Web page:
Monday, April 5, 2010
Roy McMakin at UNLV
April 12 @ 7:00 p.m. Bigelow Physics Bldg. Room 102 on UNLV Campus
Roy McMakin lecture
This posting is somewhat ahead of the curve as Roy McMakin isn't lecturing until next week, but since we moved to Las Vegas from Seattle, it just seems like some kind of civic duty to announce to everyone in Sin City how much you should really go to this talk and hear Roy discuss his projects. In Seattle where his firm is located, his projects are almost synonymous with the Pacific Northwest and include the renovation of Western Bridge as well as work on numerous private residences. From the Matthew Marks Gallery website,
Roy McMakin is a designer, architect, and furniture maker, and his art, which draws on his knowledge of and experience in these disciplines, demonstrates a deep engagement with the artistic potential of domestic objects and environments. In sculpture that looks like furniture or mundane household fixtures (a non-functioning toilet made of wood, for example) and furniture that is detailed or decorated to emphasize its sculptural aspects (such as a wooden writing desk painted bright pink), McMakin tests the cultural distinctions that separate the two classes of objects, which occupy the same physical space.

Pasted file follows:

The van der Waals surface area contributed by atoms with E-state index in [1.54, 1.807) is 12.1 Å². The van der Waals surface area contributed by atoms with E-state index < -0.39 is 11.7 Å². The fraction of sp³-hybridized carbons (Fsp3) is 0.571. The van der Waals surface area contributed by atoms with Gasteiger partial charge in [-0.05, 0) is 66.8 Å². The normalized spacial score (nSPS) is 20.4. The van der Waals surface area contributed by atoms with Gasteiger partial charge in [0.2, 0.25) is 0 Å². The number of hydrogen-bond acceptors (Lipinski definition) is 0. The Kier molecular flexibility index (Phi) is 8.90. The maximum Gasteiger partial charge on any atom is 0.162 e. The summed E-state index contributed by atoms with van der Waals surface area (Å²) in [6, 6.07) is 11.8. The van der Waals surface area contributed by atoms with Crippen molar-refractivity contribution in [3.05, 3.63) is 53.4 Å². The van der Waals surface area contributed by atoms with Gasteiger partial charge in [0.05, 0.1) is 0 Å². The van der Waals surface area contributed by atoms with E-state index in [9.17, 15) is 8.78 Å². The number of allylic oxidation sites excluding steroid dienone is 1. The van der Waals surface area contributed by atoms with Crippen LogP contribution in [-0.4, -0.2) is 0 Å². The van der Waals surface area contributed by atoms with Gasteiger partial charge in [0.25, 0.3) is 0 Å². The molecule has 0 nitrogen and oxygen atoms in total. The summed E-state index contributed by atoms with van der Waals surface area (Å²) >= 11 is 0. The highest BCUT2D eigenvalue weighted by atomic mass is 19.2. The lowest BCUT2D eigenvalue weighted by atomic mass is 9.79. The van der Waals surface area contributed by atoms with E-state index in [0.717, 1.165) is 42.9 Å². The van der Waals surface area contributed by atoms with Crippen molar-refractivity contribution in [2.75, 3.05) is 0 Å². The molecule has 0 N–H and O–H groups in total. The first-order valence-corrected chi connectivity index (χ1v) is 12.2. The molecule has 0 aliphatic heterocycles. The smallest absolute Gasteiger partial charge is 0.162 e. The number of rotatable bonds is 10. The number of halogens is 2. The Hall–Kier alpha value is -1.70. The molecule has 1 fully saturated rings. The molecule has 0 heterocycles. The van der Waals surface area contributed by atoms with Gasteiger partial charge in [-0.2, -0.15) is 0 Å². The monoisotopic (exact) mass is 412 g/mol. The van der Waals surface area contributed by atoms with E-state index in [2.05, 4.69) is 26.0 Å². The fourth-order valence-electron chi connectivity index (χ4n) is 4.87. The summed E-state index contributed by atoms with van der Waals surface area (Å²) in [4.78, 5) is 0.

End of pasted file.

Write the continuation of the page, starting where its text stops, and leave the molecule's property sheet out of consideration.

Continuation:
McMakin (born 1956) first brought his work to the public through Domestic Furniture, his Los Angeles showroom (closed in 1994). He has continued to engage with the public through Domestic Architecture, his Seattle-based design firm whose portfolio has expanded from remodeling to ground-up home designs. MOCA Pacific Design Center, West Hollywood, California, exhibited a survey of McMakin's art and design work in 2003, and sculptures by McMakin are permanently installed at the University of California, San Francisco's Mission Bay campus and the Olympic Sculpture Park, Seattle. McMakin lives and works in Seattle.
Images courtesy Matthew Marks Gallery, NYC.
Top: Love and Loss: An Outdoor Sculpture
Olympic Sculpture Park, Seattle, 2005-2006;
Bottom: Untitled (Seven-drawer Chest in Green), 1998, Enamel paint on eastern maple, 40 x 62 1/2 x 22 inches, 102 x 159 x 56 cm